Apr 23, 2019

Axios PM

Situational awarenesses: The S&P 500 closed at a record high for the first time since September, while the Nasdaq closed at a new high for the first time since August.

1 big thing: Twitter's green shoots

Twitter CEO Jack Dorsey. Photo: David Becker/Getty Images

No matter how much you've read about Twitter’s troubles, the platform is enjoying a burst of encouraging signs:

  • Twitter's Q1 numbers came in high today: 330 million monthly active users, 134 million visiting every day, and $787 million in revenue, beating analyst expectations.

Why it matters: When news happens, and when there's a major cultural event, Twitter is the second screen.

  • Twitter is building its key measurement around those spikes, focusing on daily active users, instead of monthly, and they're growing on that metric, particularly internationally.
  • But Twitter keeps getting criticized for brand safety during those spikes: Women and people of color face repeated harassment, fake news proliferates and the platform struggles to control propaganda and violence.

The big picture: Snapchat has more daily active users (186M). So does Instagram (500M for stories alone). And Facebook itself has 1.5 billion, The Verge notes.

  • That scale matters, especially for advertising.
  • It also matters for the future of Twitter. On the internet, at least, once you stop growing, you start shrinking.

Between the lines: "Twitter, which has a history of being slow to make changes to its service, has recently increased the pace of new product introductions," Bloomberg reports.

  • "Last month it opened access to its prototype app, called twttr, to test new ideas and get feedback."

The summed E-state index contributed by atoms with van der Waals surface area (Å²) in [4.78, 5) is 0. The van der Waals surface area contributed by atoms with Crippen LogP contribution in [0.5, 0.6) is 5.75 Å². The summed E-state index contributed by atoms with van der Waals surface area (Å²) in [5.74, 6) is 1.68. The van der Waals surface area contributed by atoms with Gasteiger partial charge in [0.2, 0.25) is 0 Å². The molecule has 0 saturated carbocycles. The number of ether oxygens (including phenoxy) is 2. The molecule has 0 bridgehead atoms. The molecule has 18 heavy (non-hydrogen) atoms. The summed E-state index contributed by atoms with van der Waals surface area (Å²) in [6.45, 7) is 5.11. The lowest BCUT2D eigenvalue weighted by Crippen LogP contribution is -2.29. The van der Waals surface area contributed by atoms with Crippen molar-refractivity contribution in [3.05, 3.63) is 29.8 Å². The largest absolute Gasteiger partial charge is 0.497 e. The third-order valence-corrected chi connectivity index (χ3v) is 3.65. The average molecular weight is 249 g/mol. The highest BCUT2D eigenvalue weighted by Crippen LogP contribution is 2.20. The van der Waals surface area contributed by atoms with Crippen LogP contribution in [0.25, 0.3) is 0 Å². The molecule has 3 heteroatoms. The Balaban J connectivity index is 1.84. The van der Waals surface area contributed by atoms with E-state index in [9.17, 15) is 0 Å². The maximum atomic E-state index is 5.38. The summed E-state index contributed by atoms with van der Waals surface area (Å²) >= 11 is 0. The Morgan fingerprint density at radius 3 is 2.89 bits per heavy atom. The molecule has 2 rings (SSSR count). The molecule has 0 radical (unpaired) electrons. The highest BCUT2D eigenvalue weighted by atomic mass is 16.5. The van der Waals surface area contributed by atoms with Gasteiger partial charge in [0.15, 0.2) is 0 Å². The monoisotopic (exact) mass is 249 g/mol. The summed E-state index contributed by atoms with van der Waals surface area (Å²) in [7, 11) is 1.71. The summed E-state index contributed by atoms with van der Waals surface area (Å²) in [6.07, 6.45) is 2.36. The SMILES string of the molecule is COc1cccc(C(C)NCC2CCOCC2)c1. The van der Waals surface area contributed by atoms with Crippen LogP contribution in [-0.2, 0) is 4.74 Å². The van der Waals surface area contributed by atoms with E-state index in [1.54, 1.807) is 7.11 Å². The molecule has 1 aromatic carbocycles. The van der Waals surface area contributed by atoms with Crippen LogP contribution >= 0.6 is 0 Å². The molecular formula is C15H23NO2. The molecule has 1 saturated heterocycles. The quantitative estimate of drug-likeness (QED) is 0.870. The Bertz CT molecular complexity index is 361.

• "The company is also rolling out a Snapchat-like camera feature that lets users post videos or photos in a swipe."

P.S. Twitter CEO Jack Dorsey and President Trump met behind closed doors at the White House today, as Motherboard first reported.

  • The meeting was expected to be about "the health of the public conversation on Twitter," according to an email obtained by Motherboard.
Bonus: Chart du jour
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Note: Turnout rate is weighted to account for voter participation overstatement; Reproduced from United States Elections Project, which relies on U.S. Census data; Chart: Axios Visuals
2. What you missed
  1. ISIS has claimed responsibility for the Easter Sunday bombings in Sri Lanka that killed at least 321 people and injured more than 500, but did not immediately offer proof for its claim, the AP reports.
  2. Netflix CEO Reed Hastings took home almost $302 million in 2018 after accounting for the actual value of stock he cashed out throughout the year.
  3. Israeli PM Benjamin Netanyahu wants to name a Golan Heights town after Trump as a token of appreciation for him recognizing Israeli sovereignty over the contested area.
  4. M.J. Hegar will challenge Texas Republican Sen. John Cornyn in 2020: The former Air Force helicopter pilot narrowly lost a high-profile House race in 2018. Video.
  5. Mark your calendars: Pete Buttigieg will do a Fox News town hall on May 19. Details.
  6. White House administration officials were told to boycott this weekend's White House Correspondents' Association Dinner, according to reports in CNN and Politico.
3. 1 fun thing

Procter & Gamble "has developed a way to make laundry detergent, hand soap and shampoo without a key ingredient: water," the WSJ notes.

  • Back in 2011, P&G "began tinkering with the idea of condensing cleaning chemicals into minuscule fibers that dissolve when wet — similar ... to cotton candy."
  • “We realized we could make a suite full of products that performed as well or even better than those made with water,” dry-soap project research and development director Lee Ellen Drechsler told the Journal.

Why it matters: "Executives said the new dry soaps and cleaners, which come in the form of small, fabric-like 'swatches' that foam when users add water during washing or cleaning, will reduce substantially water used in production and be lighter and smaller to package and ship."

  • "That could make it easier for [P&G] to sell them online, bypassing retailers such as Walmart Inc. and Amazon.com Inc."